Three graduate students from the MA in History–Museum Studies participated in the panel.

Location-based Storytelling with WordPress: Green Book Cleveland and Queer Cleveland

Dr. J. Mark Souther, Erin J. Bell, Riley Habyl, Elena Solá, and Bali White

From the Program abstracts

Our panel will focus on the development and uses of PlacePress (, a modern WordPress plugin for location-based digital tours and stories that we developed in the Center for Public History + Digital Humanities ( with a grant from the National Endowment for the Humanities.

Mark Souther will outline how PlacePress drew inspiration from the Center’s earlier practice of location-based digital storytelling. The Center had developed the Curatescape framework (, which supports the CSU-based Cleveland Historical and numerous other projects around the world. Our decision to create a WordPress alternative to the Omeka-based Curatescape sprang from several years of research that focused on optimizing Curatescape for developing-world contexts. Our NEH-funded collaboration with an East African university led us to create a Curatescape-like WordPress plugin prototype in support of a location-based history project about Kisumu, Kenya (, and that in turn led to PlacePress.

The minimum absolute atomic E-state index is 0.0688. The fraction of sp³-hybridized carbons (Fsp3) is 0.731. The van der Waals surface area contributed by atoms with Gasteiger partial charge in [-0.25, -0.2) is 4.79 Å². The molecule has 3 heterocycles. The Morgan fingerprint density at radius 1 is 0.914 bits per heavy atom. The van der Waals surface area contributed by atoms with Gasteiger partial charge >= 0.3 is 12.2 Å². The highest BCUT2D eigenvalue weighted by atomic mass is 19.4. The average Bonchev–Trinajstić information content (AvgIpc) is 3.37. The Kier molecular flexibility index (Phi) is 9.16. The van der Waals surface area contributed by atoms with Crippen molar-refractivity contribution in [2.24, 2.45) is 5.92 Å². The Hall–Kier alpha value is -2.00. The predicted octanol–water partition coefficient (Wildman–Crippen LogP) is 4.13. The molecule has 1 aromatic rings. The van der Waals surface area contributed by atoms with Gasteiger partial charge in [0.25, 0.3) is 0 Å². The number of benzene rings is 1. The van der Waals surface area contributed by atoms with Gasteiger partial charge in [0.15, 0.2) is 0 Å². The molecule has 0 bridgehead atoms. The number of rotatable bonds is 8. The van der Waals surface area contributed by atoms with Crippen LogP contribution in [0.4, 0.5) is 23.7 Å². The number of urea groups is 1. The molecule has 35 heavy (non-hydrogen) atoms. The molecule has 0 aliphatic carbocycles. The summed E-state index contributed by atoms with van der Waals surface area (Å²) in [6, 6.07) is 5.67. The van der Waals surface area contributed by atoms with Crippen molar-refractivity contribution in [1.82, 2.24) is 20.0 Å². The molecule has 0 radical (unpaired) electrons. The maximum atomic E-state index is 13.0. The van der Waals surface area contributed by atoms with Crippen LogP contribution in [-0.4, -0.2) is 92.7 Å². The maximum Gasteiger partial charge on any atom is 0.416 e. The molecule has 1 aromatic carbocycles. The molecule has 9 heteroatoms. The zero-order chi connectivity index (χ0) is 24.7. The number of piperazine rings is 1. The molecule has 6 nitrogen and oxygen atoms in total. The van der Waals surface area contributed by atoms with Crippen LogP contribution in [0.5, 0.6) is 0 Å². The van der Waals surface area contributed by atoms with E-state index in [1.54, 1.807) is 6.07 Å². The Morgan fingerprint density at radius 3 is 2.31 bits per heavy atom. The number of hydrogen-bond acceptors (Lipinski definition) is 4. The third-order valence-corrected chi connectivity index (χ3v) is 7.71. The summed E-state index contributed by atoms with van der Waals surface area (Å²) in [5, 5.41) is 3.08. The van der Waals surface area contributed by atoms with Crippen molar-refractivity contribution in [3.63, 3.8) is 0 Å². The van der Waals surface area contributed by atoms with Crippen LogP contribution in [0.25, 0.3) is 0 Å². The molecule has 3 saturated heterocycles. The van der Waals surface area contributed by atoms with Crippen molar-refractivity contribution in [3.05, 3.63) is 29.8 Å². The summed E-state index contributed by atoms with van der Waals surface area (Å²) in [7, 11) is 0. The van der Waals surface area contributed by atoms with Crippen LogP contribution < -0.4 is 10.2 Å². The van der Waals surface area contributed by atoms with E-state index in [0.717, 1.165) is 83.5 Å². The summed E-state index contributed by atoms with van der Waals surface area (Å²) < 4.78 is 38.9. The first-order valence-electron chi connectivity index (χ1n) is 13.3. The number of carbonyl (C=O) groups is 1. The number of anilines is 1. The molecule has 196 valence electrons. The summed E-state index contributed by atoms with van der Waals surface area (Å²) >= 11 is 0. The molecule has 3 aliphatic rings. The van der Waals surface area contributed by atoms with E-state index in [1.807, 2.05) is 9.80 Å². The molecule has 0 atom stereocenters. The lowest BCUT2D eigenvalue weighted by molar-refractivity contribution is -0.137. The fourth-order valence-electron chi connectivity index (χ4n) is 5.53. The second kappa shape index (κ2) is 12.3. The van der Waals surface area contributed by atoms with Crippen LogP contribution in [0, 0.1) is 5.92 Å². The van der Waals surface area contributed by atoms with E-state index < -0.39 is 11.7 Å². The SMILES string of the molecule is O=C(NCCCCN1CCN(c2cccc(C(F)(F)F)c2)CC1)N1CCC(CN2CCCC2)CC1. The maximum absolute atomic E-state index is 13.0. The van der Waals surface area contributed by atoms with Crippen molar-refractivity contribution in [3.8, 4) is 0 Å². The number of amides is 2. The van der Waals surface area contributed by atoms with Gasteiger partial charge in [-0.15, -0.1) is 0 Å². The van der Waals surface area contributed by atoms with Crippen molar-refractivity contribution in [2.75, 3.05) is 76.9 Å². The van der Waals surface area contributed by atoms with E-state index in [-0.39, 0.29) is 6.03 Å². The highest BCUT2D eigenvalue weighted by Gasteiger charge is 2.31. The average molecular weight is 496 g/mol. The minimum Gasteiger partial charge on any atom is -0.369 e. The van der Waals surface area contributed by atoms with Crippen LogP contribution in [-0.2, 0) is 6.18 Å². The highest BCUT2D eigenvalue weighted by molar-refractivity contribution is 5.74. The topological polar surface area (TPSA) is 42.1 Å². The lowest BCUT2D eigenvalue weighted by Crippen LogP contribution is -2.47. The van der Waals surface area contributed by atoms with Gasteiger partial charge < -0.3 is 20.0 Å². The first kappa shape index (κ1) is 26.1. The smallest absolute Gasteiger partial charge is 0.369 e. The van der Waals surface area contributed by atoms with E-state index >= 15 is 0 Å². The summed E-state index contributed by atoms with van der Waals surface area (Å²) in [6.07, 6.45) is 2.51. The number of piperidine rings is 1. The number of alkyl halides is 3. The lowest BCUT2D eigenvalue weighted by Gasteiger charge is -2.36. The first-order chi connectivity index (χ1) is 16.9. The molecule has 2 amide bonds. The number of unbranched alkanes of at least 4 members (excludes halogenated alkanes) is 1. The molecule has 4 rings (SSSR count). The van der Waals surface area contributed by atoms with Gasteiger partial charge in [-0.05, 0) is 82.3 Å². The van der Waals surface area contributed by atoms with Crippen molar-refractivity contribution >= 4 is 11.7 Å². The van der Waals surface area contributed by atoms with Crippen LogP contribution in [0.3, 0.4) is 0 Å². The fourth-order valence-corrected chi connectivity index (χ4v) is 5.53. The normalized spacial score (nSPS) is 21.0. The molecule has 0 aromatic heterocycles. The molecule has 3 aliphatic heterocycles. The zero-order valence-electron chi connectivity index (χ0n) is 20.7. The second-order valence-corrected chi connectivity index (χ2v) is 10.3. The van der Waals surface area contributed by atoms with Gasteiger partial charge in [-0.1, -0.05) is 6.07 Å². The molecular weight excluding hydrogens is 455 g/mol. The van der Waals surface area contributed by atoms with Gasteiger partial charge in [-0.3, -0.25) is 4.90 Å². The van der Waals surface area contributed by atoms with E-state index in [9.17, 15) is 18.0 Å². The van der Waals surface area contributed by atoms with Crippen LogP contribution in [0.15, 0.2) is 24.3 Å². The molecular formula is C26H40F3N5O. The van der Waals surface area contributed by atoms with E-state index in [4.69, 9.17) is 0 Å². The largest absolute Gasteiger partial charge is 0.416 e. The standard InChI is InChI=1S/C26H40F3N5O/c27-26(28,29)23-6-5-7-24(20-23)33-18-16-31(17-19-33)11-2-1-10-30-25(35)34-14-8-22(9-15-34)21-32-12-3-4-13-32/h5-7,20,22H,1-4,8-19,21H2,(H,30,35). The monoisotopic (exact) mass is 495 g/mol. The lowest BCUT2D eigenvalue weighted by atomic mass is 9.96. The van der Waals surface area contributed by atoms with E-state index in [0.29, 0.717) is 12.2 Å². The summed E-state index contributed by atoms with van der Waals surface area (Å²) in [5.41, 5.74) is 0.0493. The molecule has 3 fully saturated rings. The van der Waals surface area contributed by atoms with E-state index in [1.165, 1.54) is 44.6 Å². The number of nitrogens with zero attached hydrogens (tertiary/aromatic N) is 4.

Erin Bell will discuss the considerations that informed PlacePress development, including the need to design a simple but flexible tool, and how we came to see that even a simple solution still benefits immensely from being conversant with how WordPress works and having a firm grasp of how websites are best organized. He will demonstrate how the plugin works, how it differs from other similar tools such as Curatescape, and highlight some strategies for effectively employing it in projects.

After this introduction to PlacePress, three graduate students who have been among the first to develop content with the plugin will introduce two CSU-based PlacePress projects in which they are currently involved.

Bali White will introduce Green Book Cleveland (, a restorative history project that maps and documents sites of Black leisure, recreation, and entertainment in Northeast Ohio in the era of the Green Book guides for Black travelers (1930s-60s). She will then share an example of her research on nightclubs in the Cedar-Central neighborhood.

Riley Habyl and Elena Solá will then introduce their roles in conceptualizing and contextualizing the new Queer Cleveland project (, which maps and documents hundreds of historical LGBTQ+ sites in Cleveland from the 1930s to the 2010s. Riley and Elena will close by sharing a couple of examples of the project’s location types and narratives.

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